Even before I knew I was pregnant I was strongly considering quitting drinking. I have never had an addiction to alcohol but I do have a history of abusing it as a teen and as an adult found myself either having just 1 or 2 glasses or completely binging and making myself very sick. January was one of those months where I spent an entire week binging and being hungover (and unknowingly 1 month pregnant. It will not affect how the baby develops). I hated how I felt, I hated what I experienced while drunk and I was just tired of it. When I found out I was pregnant it was the perfect opportunity to cut out alcohol. It is my hope that I will not drink after I give birth (I say hope but it is in my control). I want to get away from the binging. I find myself becoming very frustrated with being sober, regardless of the reason, because there is nowhere for me to go or no one that will be there with me sober.
In May, B and I went away for the Victoria Day Long Weekend to a music festival. I had a great time being with him, getting away from the city and our responsibilities and the music was awesome. What I struggled with was finding a place to fit in amongst all the people who drank, smoked and did drugs…it was basically everyone. Every person there was at least doing 2 of the 3 things mentions. Especially with the smoking I would find myself standing or sitting off to the slide to try and avoid as much cigarette smoke as possible. I couldn’t connect with these people because they were intoxicated and/or high and they showed no interest in connecting with me (B and I only knew our friend out of this large group of people). I knew that if I wasn’t pregnant I would have no problem fitting in because I would be drinking with them.
This is also extending into my everyday life as people, even B, do not invite me places because there is drinking. While I guess this is done out of respect for me it furthers my social isolation and brings about a great sadness that I find very consuming. I am doing an amazing thing with my body and people are telling me that there is no space for me.
Where are the sober spaces? Our culture views alcohol very strangely. Many believe that drinking is one of the few ways to have fun and having an addiction to it is seen as a deep personal flaw. We love and hate alcohol and the person depending on how much or how little someone drinks. Our cultural views and experiences of alcohol go above and beyond what I could even express here and I can’t even begin to imagine the experience of people who fight an addiction. In comparison, I have it easy. I’m just very interested in the isolating qualities that not drinking is having on my life right now. I strongly encourage you to check out the following two blogs:
Clementine Morrrigan: Intoxication culture is a bore
geoff: Sobriety as accessibility (https://livingnotexisting.org/essays/sobriety-as-accessibility-interrogating-intoxication-culture/)
Both bloggers are Toronto activists who are simply amazing. Both go by they/them pronouns.
A lack of sober spaces is something I had barely thought about because I was fine with social and binge drinking. When I first heard geoff and Clementine speak at a conference a few years back I began to realize we did live in an intoxication culture that is very inaccessible and traumatizing. Again, I will never experience this reality the way someone with an addiction does and I am affected by the consequences of this culture as a pregnant person, someone who wants to limit my risk of alcohol abuse and as a person who wants to support her sober friends.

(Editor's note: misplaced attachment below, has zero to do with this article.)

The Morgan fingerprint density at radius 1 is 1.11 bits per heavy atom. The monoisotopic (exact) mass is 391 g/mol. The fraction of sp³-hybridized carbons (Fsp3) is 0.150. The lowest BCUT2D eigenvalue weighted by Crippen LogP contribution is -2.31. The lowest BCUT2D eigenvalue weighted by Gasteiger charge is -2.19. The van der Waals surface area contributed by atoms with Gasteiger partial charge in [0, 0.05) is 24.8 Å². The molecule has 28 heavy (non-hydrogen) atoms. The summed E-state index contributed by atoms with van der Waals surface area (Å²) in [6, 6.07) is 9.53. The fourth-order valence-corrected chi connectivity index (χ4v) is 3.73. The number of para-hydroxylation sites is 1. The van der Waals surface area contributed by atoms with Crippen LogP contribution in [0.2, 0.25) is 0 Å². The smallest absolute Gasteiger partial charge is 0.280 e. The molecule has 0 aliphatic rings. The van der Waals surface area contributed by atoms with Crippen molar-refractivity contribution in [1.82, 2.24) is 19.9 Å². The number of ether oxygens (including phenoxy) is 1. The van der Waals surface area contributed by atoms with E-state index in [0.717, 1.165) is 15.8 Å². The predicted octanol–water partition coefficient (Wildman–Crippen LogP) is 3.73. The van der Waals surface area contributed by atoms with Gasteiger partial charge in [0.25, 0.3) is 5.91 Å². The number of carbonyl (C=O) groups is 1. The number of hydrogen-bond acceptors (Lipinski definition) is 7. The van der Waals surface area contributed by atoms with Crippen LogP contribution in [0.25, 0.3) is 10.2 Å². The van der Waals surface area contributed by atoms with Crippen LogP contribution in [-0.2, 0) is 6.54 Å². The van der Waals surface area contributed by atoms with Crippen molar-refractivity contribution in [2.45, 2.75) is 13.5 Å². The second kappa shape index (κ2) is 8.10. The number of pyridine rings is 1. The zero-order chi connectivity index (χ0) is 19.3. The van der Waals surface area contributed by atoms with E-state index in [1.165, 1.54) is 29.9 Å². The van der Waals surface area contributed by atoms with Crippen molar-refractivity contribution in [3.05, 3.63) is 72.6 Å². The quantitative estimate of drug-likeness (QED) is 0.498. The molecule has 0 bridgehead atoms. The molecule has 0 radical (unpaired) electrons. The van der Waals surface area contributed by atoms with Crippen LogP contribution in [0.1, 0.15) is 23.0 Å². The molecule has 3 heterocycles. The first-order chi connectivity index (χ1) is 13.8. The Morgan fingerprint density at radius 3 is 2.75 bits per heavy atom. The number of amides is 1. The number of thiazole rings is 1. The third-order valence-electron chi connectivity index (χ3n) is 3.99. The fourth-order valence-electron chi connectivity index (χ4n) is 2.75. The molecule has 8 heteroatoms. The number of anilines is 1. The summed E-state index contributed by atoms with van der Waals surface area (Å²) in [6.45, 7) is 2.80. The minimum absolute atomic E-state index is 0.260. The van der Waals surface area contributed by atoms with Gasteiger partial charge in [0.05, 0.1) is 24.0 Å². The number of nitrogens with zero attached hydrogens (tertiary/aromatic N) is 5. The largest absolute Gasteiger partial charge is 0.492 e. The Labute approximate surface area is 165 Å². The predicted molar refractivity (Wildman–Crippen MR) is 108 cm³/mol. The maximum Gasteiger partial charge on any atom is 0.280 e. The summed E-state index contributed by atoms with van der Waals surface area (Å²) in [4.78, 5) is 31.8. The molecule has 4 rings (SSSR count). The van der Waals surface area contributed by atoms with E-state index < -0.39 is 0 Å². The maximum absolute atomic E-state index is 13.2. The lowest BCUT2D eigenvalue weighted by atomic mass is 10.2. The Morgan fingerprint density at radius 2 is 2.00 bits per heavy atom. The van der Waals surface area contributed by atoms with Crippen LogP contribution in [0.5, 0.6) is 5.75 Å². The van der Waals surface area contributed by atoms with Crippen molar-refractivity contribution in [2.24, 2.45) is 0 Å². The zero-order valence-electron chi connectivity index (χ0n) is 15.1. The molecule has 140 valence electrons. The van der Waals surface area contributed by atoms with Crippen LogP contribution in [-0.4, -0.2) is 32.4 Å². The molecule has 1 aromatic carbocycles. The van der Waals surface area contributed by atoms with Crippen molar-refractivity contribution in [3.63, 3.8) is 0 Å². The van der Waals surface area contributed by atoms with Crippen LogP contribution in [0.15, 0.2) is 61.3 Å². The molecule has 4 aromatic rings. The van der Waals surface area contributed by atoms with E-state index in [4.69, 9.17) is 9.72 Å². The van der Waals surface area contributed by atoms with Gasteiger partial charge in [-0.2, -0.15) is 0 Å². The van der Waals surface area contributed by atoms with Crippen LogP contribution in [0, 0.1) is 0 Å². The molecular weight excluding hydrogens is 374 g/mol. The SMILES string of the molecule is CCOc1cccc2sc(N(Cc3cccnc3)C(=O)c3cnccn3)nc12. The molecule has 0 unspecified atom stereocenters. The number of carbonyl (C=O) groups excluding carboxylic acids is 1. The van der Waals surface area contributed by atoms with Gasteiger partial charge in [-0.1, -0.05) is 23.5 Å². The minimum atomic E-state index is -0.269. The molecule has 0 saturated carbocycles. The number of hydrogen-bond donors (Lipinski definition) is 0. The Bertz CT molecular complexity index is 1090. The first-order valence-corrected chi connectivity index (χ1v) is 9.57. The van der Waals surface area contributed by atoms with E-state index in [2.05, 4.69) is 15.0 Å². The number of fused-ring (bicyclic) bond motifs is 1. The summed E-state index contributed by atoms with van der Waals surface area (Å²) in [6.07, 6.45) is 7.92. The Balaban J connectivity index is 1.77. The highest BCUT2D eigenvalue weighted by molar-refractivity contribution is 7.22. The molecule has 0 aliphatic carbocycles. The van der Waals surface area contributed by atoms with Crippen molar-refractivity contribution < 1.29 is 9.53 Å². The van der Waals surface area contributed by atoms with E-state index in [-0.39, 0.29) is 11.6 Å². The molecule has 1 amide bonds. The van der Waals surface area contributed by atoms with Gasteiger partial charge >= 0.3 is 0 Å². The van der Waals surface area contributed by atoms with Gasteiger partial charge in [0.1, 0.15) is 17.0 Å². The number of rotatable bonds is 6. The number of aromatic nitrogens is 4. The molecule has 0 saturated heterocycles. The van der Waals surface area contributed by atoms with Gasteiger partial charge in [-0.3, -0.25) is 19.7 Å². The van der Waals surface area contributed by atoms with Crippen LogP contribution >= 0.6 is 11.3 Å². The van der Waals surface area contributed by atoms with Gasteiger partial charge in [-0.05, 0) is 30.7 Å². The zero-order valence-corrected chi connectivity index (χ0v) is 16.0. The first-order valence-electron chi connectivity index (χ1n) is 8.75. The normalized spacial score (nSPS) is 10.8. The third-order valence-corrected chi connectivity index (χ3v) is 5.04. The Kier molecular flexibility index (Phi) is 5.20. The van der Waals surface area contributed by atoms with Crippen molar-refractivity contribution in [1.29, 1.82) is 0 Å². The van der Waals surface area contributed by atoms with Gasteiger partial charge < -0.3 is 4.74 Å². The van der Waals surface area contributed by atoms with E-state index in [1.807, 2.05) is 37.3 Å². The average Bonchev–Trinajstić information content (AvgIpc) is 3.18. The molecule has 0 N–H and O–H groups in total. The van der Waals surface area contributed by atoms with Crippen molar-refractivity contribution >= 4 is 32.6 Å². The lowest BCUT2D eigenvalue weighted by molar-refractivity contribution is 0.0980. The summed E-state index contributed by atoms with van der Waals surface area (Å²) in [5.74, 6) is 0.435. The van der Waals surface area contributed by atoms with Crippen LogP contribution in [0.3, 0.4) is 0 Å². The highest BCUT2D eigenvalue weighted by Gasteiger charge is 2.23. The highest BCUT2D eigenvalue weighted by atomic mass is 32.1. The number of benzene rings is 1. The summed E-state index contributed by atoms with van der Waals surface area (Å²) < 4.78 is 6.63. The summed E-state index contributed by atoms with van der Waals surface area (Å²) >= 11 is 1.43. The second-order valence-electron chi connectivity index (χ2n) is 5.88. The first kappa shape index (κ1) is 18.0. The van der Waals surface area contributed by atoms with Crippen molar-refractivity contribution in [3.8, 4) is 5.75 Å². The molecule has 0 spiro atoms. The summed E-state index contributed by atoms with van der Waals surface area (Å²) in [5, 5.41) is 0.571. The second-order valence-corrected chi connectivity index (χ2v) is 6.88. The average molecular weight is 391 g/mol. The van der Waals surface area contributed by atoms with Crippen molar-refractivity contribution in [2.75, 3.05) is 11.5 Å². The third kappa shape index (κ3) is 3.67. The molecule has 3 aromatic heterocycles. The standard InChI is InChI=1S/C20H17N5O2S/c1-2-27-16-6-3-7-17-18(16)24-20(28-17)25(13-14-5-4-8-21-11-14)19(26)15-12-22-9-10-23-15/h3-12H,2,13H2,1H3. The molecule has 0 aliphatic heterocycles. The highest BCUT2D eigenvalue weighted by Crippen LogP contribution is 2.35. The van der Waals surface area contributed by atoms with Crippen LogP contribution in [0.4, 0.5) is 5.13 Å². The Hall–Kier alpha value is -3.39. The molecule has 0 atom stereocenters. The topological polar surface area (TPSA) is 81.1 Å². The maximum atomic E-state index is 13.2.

There have been great positive consequences to not drinking and I would like to focus on those for the remainder of this blog post.
- I am physically well- not drinking, in general, will keep me healthy. I reduce that damage done to my organs, reduce any damage that may be caused as a result of drunken shenanigans (ie: falling) and I eliminate being hungover which is hard on the body as it tries to restore its natural balance.
- I am mentally well- I was becoming a very angry drunk, starting fights and not enjoying myself. Not drinking allows me to stay in control of my mental well-being.
- I save money- this is a really big deal! The cost of consuming alcohol adds up very quickly. At the music festival, I spent $4 on a bottle of water which I could refill. B spent over $20 on drinks (each beer was overpriced at $12 each).
- I see the consequences of drinking- it was very eye-opening to not be the loud person, the person that causes the trouble and looks a little less than impressive. I enjoyed having control over myself and being present in the moment at the music festival. I don’t think important moments would have happened if I hadn’t of been sober. These moments really needed to happen.
- My risk of abusing alcohol is lower- if I am not drinking then I am protecting myself from falling back into the habits and patterns I worked very hard to change. I do not want to use alcohol to cope with negative feelings or as a way to enjoy myself. I want to cope in healthy ways and I want to be myself.
Do I have a solution for my current isolation due to not drinking? No, not at the moment. I am just doing my best to remember that I do not need alcohol in my life and that my life can still be enjoyable even if others cannot see it.